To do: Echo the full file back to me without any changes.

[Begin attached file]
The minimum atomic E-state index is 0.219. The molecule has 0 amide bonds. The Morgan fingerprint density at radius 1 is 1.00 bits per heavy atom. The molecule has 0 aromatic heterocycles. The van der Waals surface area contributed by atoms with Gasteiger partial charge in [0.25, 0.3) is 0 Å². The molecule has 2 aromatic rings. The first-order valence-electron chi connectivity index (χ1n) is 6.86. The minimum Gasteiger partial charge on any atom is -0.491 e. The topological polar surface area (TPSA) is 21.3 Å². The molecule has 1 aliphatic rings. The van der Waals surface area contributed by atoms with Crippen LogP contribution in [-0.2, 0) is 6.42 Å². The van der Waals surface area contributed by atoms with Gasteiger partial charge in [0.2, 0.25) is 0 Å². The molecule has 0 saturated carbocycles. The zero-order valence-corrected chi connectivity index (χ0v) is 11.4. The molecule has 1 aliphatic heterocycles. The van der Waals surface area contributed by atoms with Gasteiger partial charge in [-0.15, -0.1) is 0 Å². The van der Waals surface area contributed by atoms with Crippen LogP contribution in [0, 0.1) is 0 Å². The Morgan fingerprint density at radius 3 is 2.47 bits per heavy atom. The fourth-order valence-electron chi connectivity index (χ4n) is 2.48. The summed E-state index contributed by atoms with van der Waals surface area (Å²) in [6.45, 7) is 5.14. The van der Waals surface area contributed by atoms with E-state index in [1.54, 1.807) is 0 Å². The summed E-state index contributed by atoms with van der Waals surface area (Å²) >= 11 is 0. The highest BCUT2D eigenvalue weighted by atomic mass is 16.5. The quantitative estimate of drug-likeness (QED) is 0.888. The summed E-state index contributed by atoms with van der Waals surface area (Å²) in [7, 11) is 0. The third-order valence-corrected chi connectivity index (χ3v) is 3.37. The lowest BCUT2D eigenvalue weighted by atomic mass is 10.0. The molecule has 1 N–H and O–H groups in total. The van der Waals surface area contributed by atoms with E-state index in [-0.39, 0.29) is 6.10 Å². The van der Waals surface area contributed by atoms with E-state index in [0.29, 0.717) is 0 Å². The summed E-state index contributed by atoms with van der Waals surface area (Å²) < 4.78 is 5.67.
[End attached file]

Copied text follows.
The minimum atomic E-state index is 0.219. The molecule has 0 amide bonds. The Morgan fingerprint density at radius 1 is 1.00 bits per heavy atom. The molecule has 0 aromatic heterocycles. The van der Waals surface area contributed by atoms with Gasteiger partial charge in [0.25, 0.3) is 0 Å². The molecule has 2 aromatic rings. The first-order valence-electron chi connectivity index (χ1n) is 6.86. The minimum Gasteiger partial charge on any atom is -0.491 e. The topological polar surface area (TPSA) is 21.3 Å². The molecule has 1 aliphatic rings. The van der Waals surface area contributed by atoms with Crippen LogP contribution in [-0.2, 0) is 6.42 Å². The van der Waals surface area contributed by atoms with Gasteiger partial charge in [0.2, 0.25) is 0 Å². The molecule has 0 saturated carbocycles. The zero-order valence-corrected chi connectivity index (χ0v) is 11.4. The molecule has 1 aliphatic heterocycles. The van der Waals surface area contributed by atoms with Gasteiger partial charge in [-0.15, -0.1) is 0 Å². The van der Waals surface area contributed by atoms with Crippen LogP contribution in [0, 0.1) is 0 Å². The Morgan fingerprint density at radius 3 is 2.47 bits per heavy atom. The fourth-order valence-electron chi connectivity index (χ4n) is 2.48. The summed E-state index contributed by atoms with van der Waals surface area (Å²) in [6.45, 7) is 5.14. The van der Waals surface area contributed by atoms with E-state index in [1.54, 1.807) is 0 Å². The summed E-state index contributed by atoms with van der Waals surface area (Å²) >= 11 is 0. The highest BCUT2D eigenvalue weighted by atomic mass is 16.5. The quantitative estimate of drug-likeness (QED) is 0.888. The summed E-state index contributed by atoms with van der Waals surface area (Å²) in [7, 11) is 0. The third-order valence-corrected chi connectivity index (χ3v) is 3.37. The lowest BCUT2D eigenvalue weighted by atomic mass is 10.0. The molecule has 1 N–H and O–H groups in total. The van der Waals surface area contributed by atoms with E-state index in [-0.39, 0.29) is 6.10 Å². The van der Waals surface area contributed by atoms with E-state index in [0.29, 0.717) is 0 Å². The summed E-state index contributed by atoms with van der Waals surface area (Å²) < 4.78 is 5.67.